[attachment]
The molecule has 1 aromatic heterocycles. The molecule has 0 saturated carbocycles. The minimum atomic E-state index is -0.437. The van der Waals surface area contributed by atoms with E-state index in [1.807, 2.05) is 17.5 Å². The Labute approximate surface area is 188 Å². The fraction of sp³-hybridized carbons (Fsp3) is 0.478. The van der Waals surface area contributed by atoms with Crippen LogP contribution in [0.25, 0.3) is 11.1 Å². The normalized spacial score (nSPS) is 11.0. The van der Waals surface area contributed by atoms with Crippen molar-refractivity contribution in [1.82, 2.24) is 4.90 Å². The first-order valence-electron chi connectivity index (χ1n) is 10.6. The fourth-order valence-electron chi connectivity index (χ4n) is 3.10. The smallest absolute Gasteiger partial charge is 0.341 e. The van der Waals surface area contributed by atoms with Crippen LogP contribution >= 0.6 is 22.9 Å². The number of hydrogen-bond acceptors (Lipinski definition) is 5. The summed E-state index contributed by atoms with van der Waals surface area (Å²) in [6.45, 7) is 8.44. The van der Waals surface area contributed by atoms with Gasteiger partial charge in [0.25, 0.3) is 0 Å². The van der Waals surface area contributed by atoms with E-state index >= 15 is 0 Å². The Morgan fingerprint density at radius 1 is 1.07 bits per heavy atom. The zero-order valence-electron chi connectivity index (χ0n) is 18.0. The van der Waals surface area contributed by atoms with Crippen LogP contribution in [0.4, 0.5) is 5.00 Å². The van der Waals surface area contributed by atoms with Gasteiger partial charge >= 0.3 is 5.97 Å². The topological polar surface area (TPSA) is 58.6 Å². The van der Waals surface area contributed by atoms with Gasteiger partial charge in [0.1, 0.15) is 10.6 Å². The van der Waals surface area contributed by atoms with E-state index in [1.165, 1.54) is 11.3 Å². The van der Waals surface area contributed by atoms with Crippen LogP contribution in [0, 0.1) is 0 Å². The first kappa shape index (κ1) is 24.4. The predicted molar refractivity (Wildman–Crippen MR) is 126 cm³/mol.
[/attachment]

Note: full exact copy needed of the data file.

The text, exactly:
The molecule has 1 aromatic heterocycles. The molecule has 0 saturated carbocycles. The minimum atomic E-state index is -0.437. The van der Waals surface area contributed by atoms with E-state index in [1.807, 2.05) is 17.5 Å². The Labute approximate surface area is 188 Å². The fraction of sp³-hybridized carbons (Fsp3) is 0.478. The van der Waals surface area contributed by atoms with Crippen LogP contribution in [0.25, 0.3) is 11.1 Å². The normalized spacial score (nSPS) is 11.0. The van der Waals surface area contributed by atoms with Crippen molar-refractivity contribution in [1.82, 2.24) is 4.90 Å². The first-order valence-electron chi connectivity index (χ1n) is 10.6. The fourth-order valence-electron chi connectivity index (χ4n) is 3.10. The smallest absolute Gasteiger partial charge is 0.341 e. The van der Waals surface area contributed by atoms with Crippen LogP contribution >= 0.6 is 22.9 Å². The number of hydrogen-bond acceptors (Lipinski definition) is 5. The summed E-state index contributed by atoms with van der Waals surface area (Å²) in [6.45, 7) is 8.44. The van der Waals surface area contributed by atoms with Gasteiger partial charge in [0.25, 0.3) is 0 Å². The van der Waals surface area contributed by atoms with E-state index >= 15 is 0 Å². The Morgan fingerprint density at radius 1 is 1.07 bits per heavy atom. The zero-order valence-electron chi connectivity index (χ0n) is 18.0. The van der Waals surface area contributed by atoms with Crippen LogP contribution in [0.4, 0.5) is 5.00 Å². The van der Waals surface area contributed by atoms with Gasteiger partial charge >= 0.3 is 5.97 Å². The topological polar surface area (TPSA) is 58.6 Å². The van der Waals surface area contributed by atoms with Gasteiger partial charge in [0.1, 0.15) is 10.6 Å². The van der Waals surface area contributed by atoms with E-state index in [1.165, 1.54) is 11.3 Å². The van der Waals surface area contributed by atoms with Crippen LogP contribution in [0, 0.1) is 0 Å². The first kappa shape index (κ1) is 24.4. The predicted molar refractivity (Wildman–Crippen MR) is 126 cm³/mol.